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Re: master 262d0c6: Mark some tests as expensive

From: Eli Zaretskii
Subject: Re: master 262d0c6: Mark some tests as expensive
Date: Sat, 12 Sep 2020 13:38:01 +0300

> From: Daniel Martín <mardani29@yahoo.es>
> Cc: Michael Albinus <michael.albinus@gmx.de>,  emacs-devel@gnu.org
> Date: Sat, 12 Sep 2020 12:25:17 +0200
> Stefan Kangas <stefan@marxist.se> writes:
> >
> > The idea is to avoid that it will take a very long time to run the unit
> > tests as the test suite grows.  Arguably a unit test should never take
> > longer than a second, and even that is in the slow end.  If we have
> > 10.000 unit tests taking a second each, just do the math of how long it
> > will take to run (even with parallelization).  We should not postpone
> > working on this until we are in that situation, IMHO, because by then it
> > will be a major pain.
> I agree. We should differentiate between unit tests (they run in under a
> second) and end-to-end tests, which are slower but still valuable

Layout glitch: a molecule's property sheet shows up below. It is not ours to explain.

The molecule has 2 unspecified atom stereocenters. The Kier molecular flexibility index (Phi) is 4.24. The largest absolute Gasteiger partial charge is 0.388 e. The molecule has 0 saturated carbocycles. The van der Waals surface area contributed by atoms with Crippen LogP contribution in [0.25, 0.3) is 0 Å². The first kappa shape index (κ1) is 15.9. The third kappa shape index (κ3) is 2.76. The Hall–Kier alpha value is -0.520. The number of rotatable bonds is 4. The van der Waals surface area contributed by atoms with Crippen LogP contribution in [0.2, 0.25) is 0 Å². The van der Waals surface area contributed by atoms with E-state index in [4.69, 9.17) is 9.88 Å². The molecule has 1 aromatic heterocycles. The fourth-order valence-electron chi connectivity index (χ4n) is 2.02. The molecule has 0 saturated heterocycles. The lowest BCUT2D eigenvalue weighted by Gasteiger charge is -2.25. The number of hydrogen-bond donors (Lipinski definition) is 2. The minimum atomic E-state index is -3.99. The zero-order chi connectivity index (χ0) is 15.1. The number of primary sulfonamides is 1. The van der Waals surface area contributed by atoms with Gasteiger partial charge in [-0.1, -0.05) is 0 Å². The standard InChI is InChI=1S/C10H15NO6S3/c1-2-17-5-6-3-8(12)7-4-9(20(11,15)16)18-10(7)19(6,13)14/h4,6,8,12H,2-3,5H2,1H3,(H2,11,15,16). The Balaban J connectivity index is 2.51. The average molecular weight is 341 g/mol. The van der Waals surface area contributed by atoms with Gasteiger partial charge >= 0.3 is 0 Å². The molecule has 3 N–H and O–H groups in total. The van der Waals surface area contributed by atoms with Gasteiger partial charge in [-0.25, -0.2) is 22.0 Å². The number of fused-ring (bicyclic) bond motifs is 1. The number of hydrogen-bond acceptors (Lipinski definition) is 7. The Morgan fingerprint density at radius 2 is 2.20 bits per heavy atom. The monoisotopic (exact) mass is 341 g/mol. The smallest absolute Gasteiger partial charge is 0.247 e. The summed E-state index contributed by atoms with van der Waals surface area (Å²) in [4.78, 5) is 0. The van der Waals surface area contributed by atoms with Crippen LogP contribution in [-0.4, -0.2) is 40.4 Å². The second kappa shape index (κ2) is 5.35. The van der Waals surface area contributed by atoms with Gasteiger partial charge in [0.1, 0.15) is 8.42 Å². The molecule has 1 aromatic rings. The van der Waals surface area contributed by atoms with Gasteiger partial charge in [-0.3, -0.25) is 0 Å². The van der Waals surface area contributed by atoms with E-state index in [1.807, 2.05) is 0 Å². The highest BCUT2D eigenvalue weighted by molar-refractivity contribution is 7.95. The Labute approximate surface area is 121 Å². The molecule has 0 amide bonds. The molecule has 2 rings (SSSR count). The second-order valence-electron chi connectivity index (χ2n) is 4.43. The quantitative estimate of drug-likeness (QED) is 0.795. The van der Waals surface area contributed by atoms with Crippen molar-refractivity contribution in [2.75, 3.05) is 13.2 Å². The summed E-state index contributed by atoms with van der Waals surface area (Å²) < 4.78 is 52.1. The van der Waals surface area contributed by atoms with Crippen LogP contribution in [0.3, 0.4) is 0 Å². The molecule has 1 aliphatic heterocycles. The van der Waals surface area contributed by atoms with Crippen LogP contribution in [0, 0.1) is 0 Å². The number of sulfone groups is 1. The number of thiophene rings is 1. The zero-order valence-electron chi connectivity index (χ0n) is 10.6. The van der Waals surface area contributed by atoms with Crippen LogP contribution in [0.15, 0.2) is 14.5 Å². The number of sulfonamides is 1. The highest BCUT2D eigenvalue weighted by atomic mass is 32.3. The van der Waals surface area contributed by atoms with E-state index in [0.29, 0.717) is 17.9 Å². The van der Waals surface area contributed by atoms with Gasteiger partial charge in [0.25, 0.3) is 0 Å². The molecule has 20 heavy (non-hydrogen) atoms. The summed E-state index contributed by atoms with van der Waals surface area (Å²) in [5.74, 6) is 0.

> because they cover whole scenarios that unit tests can't cover.

Tramp tests need more time because they involve a remote system.
Moreover, the time taken by each Tramp test depends on the speed of
the connection, which you cannot know in advance.

So I conclude that the "under one second" criterion is not smart
enough to be applicable to Tramp tests, and maybe to some others as

I also don't understand the more general issue with how long the test
suite runs.  While it runs, you can do something useful on a modern
system (or just go for a coffee), so why does it matter?  I've seen
test suites that take a very long time to run (e.g., look at Texinfo
or at Guile), and I never felt I was wasting my time by running those
comprehensive test suites.

I think we are exaggerating the importance of the time it takes to run
the tests.

> > I think the solution for important tests is to refactor the code to make
> > them run faster, for example by avoiding I/O or to make timers trigger
> > immediately.
> Yes, I think this is a good approach to follow in general.

I don't, not in general.  Artificially making such changes will run a
risk of missing real problems, because the test runs in an environment
different from a real one.  This approach can be a good idea in some
cases, but in general we should try to run each test as close to
real-life conditions as possible.

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